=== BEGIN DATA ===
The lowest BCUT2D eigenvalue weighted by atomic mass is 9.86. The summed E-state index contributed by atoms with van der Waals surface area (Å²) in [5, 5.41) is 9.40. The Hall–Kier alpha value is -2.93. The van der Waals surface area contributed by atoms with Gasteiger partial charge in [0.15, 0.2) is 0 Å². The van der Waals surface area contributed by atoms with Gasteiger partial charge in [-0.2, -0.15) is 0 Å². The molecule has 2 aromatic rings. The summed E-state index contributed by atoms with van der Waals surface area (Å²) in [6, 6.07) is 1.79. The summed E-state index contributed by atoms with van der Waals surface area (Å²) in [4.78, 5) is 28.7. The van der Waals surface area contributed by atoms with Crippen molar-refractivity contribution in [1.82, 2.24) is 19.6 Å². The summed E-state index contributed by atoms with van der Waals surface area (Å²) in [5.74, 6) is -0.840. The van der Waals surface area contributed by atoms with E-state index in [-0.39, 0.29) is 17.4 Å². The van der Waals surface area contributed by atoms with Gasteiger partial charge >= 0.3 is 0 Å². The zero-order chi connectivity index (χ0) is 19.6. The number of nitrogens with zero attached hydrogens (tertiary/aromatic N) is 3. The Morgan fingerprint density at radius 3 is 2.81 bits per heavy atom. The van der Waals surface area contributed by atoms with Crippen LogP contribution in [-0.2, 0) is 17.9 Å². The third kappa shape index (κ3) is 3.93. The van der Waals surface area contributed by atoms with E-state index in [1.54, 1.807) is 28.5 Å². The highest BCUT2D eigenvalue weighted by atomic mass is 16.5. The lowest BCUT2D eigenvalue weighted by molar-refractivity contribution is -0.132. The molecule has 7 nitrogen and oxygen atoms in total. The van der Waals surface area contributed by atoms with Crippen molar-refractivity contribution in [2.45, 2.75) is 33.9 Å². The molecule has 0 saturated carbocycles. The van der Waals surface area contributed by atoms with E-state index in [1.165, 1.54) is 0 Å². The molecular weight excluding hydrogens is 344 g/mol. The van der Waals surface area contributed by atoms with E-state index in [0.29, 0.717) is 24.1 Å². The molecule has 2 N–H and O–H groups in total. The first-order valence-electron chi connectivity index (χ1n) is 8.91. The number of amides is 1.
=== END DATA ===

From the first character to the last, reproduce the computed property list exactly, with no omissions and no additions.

The lowest BCUT2D eigenvalue weighted by atomic mass is 9.86. The summed E-state index contributed by atoms with van der Waals surface area (Å²) in [5, 5.41) is 9.40. The Hall–Kier alpha value is -2.93. The van der Waals surface area contributed by atoms with Gasteiger partial charge in [0.15, 0.2) is 0 Å². The van der Waals surface area contributed by atoms with Gasteiger partial charge in [-0.2, -0.15) is 0 Å². The molecule has 2 aromatic rings. The summed E-state index contributed by atoms with van der Waals surface area (Å²) in [6, 6.07) is 1.79. The summed E-state index contributed by atoms with van der Waals surface area (Å²) in [4.78, 5) is 28.7. The van der Waals surface area contributed by atoms with Crippen molar-refractivity contribution in [1.82, 2.24) is 19.6 Å². The summed E-state index contributed by atoms with van der Waals surface area (Å²) in [5.74, 6) is -0.840. The van der Waals surface area contributed by atoms with E-state index in [-0.39, 0.29) is 17.4 Å². The van der Waals surface area contributed by atoms with Gasteiger partial charge >= 0.3 is 0 Å². The zero-order chi connectivity index (χ0) is 19.6. The number of nitrogens with zero attached hydrogens (tertiary/aromatic N) is 3. The Morgan fingerprint density at radius 3 is 2.81 bits per heavy atom. The van der Waals surface area contributed by atoms with Crippen LogP contribution in [-0.2, 0) is 17.9 Å². The third kappa shape index (κ3) is 3.93. The van der Waals surface area contributed by atoms with E-state index in [1.54, 1.807) is 28.5 Å². The highest BCUT2D eigenvalue weighted by atomic mass is 16.5. The lowest BCUT2D eigenvalue weighted by molar-refractivity contribution is -0.132. The molecule has 7 nitrogen and oxygen atoms in total. The van der Waals surface area contributed by atoms with Crippen molar-refractivity contribution in [2.45, 2.75) is 33.9 Å². The molecule has 0 saturated carbocycles. The van der Waals surface area contributed by atoms with E-state index in [1.165, 1.54) is 0 Å². The molecular weight excluding hydrogens is 344 g/mol. The van der Waals surface area contributed by atoms with E-state index in [0.29, 0.717) is 24.1 Å². The molecule has 2 N–H and O–H groups in total. The first-order valence-electron chi connectivity index (χ1n) is 8.91. The number of amides is 1.